On the Henry Hudson Bridge to New York are very stern signs warning, “No Photography”. This is undoubtedly for our own security, as bad guys might take photos to case the bridge. Unfortunately for the security folks, the bridge is surrounded by literally hundreds of apartments, each one of which has a window from which highly detailed telephoto pictures could easily be taken.
The sign to the left is almost 5 feet tall and greets visitors in the lobby of a very expensive office building on the East Side of Manhattan. Not sure where they got the number 28, or why they need to be precise, except that they are clearly trying to tell me a story. The cheesy ALL CAPS lettering ads to the urgency. This is the same story that buildings in New York use when the guy at the front desk asks to see your driver’s license before allowing you to be admitted. How does having a driver’s license change anything? It doesn’t, of course. The act of stopping to show it does.
The implications of lying about security and telling stories to make us feel better is expensive indeed. We’re spending billions in cash (and untold billions in lost time and productivity) pretending to do something, when all we’re really doing is changing the way people feel. At the same time, we ignore the low-profile but high-value acts of, say, inspecting air cargo.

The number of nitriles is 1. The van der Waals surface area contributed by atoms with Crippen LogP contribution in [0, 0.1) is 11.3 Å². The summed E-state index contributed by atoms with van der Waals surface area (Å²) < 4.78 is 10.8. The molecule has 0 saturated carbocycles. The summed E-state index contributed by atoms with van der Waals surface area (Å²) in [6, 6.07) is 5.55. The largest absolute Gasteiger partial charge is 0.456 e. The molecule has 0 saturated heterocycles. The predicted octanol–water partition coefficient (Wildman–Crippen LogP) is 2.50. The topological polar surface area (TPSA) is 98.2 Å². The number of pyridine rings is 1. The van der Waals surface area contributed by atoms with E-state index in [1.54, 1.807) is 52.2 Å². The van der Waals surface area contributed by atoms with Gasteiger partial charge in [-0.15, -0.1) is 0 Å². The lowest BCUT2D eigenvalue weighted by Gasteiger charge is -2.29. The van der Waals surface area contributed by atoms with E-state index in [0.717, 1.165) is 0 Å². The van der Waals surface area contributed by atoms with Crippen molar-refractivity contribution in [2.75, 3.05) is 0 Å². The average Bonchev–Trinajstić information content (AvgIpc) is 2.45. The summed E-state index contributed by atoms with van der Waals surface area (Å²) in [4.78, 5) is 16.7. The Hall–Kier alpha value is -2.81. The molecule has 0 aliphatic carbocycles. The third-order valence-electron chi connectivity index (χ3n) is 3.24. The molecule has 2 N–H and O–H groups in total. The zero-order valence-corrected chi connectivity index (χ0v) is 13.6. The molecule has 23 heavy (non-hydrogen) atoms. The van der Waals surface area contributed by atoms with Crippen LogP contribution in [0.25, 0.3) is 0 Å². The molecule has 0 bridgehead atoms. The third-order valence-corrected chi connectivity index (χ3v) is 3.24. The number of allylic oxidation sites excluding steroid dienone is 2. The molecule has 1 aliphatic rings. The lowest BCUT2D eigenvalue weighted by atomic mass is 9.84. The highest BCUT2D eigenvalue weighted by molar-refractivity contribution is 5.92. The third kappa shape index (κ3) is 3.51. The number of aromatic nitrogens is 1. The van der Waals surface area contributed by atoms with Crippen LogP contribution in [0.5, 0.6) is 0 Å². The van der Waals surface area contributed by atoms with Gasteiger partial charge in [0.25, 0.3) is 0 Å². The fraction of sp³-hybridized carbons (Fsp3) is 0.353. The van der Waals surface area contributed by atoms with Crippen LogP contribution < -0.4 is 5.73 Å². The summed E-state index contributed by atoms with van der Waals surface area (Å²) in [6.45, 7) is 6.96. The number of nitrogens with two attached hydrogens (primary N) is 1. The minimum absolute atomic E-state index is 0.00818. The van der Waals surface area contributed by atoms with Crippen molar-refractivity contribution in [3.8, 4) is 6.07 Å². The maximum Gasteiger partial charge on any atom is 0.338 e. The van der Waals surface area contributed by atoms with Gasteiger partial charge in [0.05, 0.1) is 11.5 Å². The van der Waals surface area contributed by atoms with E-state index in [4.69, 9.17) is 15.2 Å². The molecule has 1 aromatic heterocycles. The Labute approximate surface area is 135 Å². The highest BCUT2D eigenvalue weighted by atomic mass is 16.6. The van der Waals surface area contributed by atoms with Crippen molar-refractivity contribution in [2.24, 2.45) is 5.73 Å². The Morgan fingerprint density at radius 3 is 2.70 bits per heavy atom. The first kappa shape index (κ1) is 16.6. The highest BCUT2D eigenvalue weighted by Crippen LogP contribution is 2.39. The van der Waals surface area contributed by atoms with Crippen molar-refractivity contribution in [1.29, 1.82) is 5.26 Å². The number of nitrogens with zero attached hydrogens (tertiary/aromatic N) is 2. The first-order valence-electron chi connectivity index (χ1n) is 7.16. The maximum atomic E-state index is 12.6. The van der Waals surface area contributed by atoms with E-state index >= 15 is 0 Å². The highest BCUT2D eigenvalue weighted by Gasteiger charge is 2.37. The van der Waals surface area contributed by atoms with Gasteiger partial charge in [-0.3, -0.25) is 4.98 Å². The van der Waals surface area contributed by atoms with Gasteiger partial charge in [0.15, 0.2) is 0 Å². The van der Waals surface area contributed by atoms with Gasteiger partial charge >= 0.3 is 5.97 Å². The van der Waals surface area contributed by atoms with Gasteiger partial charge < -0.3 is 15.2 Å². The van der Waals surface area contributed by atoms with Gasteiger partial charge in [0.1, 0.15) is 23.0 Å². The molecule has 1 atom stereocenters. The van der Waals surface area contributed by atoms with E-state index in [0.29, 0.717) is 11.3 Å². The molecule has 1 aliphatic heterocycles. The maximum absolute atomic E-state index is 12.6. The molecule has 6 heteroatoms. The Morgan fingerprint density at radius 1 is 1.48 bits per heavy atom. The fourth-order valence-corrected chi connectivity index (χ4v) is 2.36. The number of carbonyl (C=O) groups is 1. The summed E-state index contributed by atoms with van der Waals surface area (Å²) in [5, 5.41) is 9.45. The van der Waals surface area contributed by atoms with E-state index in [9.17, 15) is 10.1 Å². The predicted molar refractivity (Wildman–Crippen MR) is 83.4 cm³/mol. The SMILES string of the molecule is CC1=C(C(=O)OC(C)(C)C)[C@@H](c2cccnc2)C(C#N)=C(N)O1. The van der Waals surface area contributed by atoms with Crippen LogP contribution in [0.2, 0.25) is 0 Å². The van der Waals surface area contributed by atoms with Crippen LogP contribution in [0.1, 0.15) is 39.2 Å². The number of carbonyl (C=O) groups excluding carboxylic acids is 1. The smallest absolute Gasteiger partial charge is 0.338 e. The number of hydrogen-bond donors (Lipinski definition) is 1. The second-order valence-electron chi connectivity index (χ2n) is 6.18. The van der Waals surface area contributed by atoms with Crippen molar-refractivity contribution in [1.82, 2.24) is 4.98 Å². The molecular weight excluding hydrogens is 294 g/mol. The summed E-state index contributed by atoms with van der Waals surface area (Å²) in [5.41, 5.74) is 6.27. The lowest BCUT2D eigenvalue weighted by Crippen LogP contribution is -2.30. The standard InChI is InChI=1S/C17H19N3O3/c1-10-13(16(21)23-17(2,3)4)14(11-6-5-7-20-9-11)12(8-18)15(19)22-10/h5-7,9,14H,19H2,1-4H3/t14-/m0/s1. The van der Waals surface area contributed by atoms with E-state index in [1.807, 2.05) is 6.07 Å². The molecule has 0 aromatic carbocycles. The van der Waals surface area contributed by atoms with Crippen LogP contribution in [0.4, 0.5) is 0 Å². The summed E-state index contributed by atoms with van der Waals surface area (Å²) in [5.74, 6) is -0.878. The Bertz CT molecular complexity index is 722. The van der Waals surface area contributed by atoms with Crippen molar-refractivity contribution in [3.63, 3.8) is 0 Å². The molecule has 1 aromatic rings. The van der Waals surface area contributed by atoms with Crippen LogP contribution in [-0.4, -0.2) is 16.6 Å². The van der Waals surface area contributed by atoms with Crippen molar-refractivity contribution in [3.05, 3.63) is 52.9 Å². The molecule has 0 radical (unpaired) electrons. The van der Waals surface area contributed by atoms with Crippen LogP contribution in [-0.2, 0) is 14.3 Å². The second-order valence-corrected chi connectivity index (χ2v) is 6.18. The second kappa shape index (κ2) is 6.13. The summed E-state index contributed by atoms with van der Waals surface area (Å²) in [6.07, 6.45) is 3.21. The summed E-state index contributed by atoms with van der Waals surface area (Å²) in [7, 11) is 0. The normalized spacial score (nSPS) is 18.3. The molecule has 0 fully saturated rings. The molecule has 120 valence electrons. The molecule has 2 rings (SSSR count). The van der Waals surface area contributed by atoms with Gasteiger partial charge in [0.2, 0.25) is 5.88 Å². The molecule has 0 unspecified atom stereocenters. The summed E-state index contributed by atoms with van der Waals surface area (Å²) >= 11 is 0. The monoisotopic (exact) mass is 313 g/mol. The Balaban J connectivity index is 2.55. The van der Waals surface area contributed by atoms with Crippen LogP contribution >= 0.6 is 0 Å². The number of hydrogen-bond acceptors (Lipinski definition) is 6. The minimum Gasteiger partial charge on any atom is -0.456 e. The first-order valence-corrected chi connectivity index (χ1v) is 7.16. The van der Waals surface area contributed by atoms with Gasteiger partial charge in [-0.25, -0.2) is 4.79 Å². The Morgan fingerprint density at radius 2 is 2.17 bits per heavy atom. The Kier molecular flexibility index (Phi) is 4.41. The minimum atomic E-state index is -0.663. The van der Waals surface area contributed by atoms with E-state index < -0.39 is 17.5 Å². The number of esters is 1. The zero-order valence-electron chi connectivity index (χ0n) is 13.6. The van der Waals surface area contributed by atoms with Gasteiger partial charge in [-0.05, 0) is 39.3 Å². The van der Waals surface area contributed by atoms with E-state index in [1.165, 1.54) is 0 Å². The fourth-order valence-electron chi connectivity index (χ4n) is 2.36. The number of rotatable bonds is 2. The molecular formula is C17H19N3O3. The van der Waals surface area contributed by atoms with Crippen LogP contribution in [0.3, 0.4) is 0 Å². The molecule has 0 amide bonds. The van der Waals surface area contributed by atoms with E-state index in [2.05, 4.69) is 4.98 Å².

Obviously, we’re not going to eliminate the need to tell stories. What we ought to do, though, is figure out more effective (low-cost and high-impact) ways to tell better stories. El Al (Israel’s airline) for example, dispenses with obvious uses of technology and instead grills passengers at random. It’s not clear to me that the conversations are the answer–it’s the way the conversations make the other passengers feel that matters.